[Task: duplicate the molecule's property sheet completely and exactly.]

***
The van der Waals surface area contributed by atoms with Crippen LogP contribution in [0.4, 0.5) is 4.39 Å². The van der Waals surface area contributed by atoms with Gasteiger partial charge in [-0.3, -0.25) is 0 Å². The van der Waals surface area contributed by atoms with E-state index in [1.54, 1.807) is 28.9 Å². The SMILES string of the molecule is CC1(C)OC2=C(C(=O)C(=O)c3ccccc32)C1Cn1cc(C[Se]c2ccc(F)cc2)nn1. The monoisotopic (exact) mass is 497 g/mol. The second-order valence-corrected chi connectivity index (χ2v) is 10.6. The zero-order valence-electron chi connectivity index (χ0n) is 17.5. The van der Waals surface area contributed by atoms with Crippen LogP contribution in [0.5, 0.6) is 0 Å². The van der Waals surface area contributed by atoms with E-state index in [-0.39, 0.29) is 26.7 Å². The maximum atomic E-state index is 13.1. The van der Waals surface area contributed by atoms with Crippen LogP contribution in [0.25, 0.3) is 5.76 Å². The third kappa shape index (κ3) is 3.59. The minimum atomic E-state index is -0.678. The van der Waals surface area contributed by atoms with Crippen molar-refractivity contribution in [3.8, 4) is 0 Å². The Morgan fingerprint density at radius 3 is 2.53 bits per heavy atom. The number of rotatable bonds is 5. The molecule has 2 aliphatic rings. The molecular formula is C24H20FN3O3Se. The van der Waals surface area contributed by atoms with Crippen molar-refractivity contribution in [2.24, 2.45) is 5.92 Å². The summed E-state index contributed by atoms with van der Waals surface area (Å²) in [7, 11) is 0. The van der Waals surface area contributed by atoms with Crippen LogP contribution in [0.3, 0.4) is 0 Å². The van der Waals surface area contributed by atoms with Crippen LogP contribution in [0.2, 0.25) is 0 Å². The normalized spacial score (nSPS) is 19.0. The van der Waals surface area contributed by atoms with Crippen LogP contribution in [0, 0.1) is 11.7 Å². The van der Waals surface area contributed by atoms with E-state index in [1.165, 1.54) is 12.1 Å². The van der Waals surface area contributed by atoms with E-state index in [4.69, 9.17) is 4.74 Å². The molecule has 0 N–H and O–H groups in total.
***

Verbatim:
The van der Waals surface area contributed by atoms with Crippen LogP contribution in [0.4, 0.5) is 4.39 Å². The van der Waals surface area contributed by atoms with Gasteiger partial charge in [-0.3, -0.25) is 0 Å². The van der Waals surface area contributed by atoms with E-state index in [1.54, 1.807) is 28.9 Å². The SMILES string of the molecule is CC1(C)OC2=C(C(=O)C(=O)c3ccccc32)C1Cn1cc(C[Se]c2ccc(F)cc2)nn1. The monoisotopic (exact) mass is 497 g/mol. The second-order valence-corrected chi connectivity index (χ2v) is 10.6. The zero-order valence-electron chi connectivity index (χ0n) is 17.5. The van der Waals surface area contributed by atoms with Crippen LogP contribution in [0.5, 0.6) is 0 Å². The van der Waals surface area contributed by atoms with E-state index in [-0.39, 0.29) is 26.7 Å². The maximum atomic E-state index is 13.1. The van der Waals surface area contributed by atoms with Crippen LogP contribution in [0.25, 0.3) is 5.76 Å². The third kappa shape index (κ3) is 3.59. The minimum atomic E-state index is -0.678. The van der Waals surface area contributed by atoms with Crippen molar-refractivity contribution in [3.8, 4) is 0 Å². The Morgan fingerprint density at radius 3 is 2.53 bits per heavy atom. The number of rotatable bonds is 5. The molecule has 2 aliphatic rings. The molecular formula is C24H20FN3O3Se. The van der Waals surface area contributed by atoms with Crippen molar-refractivity contribution in [2.24, 2.45) is 5.92 Å². The summed E-state index contributed by atoms with van der Waals surface area (Å²) in [7, 11) is 0. The van der Waals surface area contributed by atoms with Crippen LogP contribution in [0.3, 0.4) is 0 Å². The van der Waals surface area contributed by atoms with Crippen LogP contribution in [0.2, 0.25) is 0 Å². The normalized spacial score (nSPS) is 19.0. The van der Waals surface area contributed by atoms with Crippen LogP contribution in [0, 0.1) is 11.7 Å². The van der Waals surface area contributed by atoms with E-state index in [1.165, 1.54) is 12.1 Å². The van der Waals surface area contributed by atoms with E-state index in [4.69, 9.17) is 4.74 Å². The molecule has 0 N–H and O–H groups in total.